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Rated: ASR · Short Story · Other · #1849270
Phoenix Jones agonizes over life on a Sunday morning...
He looped the earphones over his ears and put the buds in, wiggling them a bit to get the right fit.  The iPod attached to those earphones was a new one - 160 GB 7th generation black Classic.  It replaced the 20GB white refurbished iPod that his friend had so lovingly given him for his birthday last year.  Unfortunately, the 20GB did not last as long as anyone had hoped, but it had opened up a whole new world for Phoenix and he loved his friend for it.  He turned up his Linkin Park collection on the iPod and grabbed the box of wooden kitchen matches next to his desk.  Phoenix loved the scent of sandalwood.  Striking the match, he smelled the sulfur and the smoke as he lit the small tealight candle inside the amber-colored glass bowl.  Blowing out the match, Phoenix sat back and turned on his computer.  His computer was quite a setup.  He had a 17.3" laptop hooked up to a 37" TV monitor through an HDMI cable.  The wireless keyboard and mouse made it ideal.  His all-in-one LaserJet printer-fax-scanner-copier was also hooked up to the laptop.  Everything was set up just the way he wanted it.  It worked.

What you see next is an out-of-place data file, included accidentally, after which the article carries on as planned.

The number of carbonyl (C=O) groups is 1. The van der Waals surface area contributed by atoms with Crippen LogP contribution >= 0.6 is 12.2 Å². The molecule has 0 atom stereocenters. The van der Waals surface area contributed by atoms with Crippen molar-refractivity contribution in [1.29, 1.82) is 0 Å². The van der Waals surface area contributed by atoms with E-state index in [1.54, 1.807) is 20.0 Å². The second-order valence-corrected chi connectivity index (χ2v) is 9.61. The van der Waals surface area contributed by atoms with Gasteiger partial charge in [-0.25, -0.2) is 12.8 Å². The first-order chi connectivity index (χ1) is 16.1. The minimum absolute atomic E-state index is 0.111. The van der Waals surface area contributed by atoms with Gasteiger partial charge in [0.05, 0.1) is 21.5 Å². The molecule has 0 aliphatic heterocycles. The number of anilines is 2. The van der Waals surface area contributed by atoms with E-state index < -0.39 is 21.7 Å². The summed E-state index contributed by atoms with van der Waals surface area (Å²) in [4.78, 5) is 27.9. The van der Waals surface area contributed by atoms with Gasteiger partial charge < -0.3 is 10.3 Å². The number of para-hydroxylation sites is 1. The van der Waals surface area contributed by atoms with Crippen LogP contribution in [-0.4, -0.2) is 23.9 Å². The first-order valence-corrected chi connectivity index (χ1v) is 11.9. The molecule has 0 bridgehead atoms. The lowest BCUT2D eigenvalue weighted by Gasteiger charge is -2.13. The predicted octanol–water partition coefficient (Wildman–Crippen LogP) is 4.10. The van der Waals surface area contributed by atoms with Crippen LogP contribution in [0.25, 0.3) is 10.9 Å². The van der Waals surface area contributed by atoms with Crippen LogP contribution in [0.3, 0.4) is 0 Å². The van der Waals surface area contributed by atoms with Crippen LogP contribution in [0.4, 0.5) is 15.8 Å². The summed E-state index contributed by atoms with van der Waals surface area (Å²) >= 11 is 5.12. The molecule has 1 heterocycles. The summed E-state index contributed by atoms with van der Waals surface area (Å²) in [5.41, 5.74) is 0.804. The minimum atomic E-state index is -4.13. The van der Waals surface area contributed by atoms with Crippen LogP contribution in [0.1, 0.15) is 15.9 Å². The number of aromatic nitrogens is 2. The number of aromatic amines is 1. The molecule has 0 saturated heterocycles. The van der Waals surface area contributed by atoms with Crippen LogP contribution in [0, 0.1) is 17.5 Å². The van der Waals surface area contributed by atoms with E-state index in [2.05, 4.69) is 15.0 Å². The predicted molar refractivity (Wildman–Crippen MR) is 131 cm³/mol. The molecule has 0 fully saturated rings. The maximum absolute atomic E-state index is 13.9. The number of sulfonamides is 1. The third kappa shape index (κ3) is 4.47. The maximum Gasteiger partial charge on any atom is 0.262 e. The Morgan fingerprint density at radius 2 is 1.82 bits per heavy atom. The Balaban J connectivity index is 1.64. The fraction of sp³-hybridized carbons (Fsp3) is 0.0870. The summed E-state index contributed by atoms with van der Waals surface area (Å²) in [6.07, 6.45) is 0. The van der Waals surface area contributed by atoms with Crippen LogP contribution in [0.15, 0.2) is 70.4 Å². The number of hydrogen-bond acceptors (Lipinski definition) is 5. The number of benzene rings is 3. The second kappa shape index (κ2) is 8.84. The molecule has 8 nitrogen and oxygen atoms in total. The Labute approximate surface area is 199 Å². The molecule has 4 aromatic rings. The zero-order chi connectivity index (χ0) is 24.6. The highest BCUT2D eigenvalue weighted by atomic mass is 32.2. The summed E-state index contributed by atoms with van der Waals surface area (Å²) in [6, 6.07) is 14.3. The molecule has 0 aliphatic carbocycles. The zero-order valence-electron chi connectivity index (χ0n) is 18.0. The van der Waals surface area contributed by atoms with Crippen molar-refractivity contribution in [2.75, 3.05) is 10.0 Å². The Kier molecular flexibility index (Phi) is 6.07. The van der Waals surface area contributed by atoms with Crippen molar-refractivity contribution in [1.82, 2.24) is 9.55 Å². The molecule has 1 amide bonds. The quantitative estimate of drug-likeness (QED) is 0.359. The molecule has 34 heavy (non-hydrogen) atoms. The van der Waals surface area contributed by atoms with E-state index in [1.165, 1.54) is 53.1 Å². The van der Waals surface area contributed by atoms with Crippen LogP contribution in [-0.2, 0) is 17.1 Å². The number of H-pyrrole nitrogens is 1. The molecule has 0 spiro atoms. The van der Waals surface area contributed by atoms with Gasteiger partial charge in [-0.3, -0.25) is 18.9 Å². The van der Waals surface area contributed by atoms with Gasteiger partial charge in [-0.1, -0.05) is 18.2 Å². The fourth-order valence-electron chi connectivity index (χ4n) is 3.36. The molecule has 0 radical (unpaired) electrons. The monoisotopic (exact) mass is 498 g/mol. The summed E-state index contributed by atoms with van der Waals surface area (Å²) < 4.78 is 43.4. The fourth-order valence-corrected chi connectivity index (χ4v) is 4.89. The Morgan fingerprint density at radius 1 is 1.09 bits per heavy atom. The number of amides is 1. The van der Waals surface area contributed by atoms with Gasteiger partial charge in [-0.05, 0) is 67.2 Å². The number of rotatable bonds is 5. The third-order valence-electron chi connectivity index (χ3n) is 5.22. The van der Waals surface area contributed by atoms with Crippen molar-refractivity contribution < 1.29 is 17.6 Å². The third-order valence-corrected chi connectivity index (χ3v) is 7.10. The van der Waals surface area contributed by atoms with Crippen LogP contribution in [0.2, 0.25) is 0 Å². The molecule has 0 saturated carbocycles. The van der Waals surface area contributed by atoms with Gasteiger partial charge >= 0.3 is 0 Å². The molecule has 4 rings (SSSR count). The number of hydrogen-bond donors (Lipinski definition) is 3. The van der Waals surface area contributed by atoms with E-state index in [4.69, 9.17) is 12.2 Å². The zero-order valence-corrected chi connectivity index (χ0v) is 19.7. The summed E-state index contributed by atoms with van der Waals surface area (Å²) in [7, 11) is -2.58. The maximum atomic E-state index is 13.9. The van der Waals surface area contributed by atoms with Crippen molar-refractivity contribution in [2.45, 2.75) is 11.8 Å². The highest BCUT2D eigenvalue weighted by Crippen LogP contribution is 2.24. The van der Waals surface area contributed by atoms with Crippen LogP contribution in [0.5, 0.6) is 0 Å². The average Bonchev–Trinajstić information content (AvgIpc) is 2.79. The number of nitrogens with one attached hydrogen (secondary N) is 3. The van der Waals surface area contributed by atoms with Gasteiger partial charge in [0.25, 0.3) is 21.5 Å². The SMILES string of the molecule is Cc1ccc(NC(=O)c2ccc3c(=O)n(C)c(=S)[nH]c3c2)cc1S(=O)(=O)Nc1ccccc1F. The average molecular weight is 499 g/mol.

If you looked at the rest of Phoenix's office, however, it was a disaster area.  Piles of books and papers everywhere barely left room for his goat trail through the mess from the door, past the gecko terrarium, to his desk.  Phoenix had named his leopard gecko Meeb.  Meeb was a little over one year old and was very particular.  He would only eat from Phoenix's hand and had quite the personality for a lizard.  Phoenix had gotten him as a juvenile on a cold day in December.  Keeping him inside his jacket for warmth, Phoenix had gotten him home safely to his new desert environment in the office.

It was Sunday morning and Phoenix was struggling with his thoughts again.  This happened frequently.  Thoughts from the War dominated his thinking and his every waking moment.  Nightmares kept him awake at night and flashbacks haunted him during the day.  He could not trust anyone and had become quite isolated.  He was on nine medications to try to regulate his mood and his symptoms.  Phoenix had Post Traumatic Stress Disorder (PTSD) and Major Depression from his experiences in the Middle East.  He was hospitalized for suicidal ideation periodically and was currently undergoing a series of electroconvulsive therapy treatments (ECTs) at one per month.  In the midst of all of this, Phoenix was managing to make his way through a graduate program in psychology.  He had two undergraduate degrees, one in biology and one in psychology, and had graduated magna cum laude despite all of the turmoil the War had endowed him with over a decade ago.  Phoenix's psychiatrist was very proud of him and kept him going.  Sometimes that doctor was the only thing that kept him going.  He was the best doctor Phoenix could ever have.  Why, you might ask?  What made the doctor so special?  The doctor had PTSD.  He was in Viet Nam.  He understood and that meant that he could legitimately care for Phoenix and have a relationship with him that no other doctor could have.  Phoenix could trust him.  That doctor had also overcome his disorder, and this gave Phoenix hope.  Hope was that invaluable thing that kept him from shooting himself at any given moment.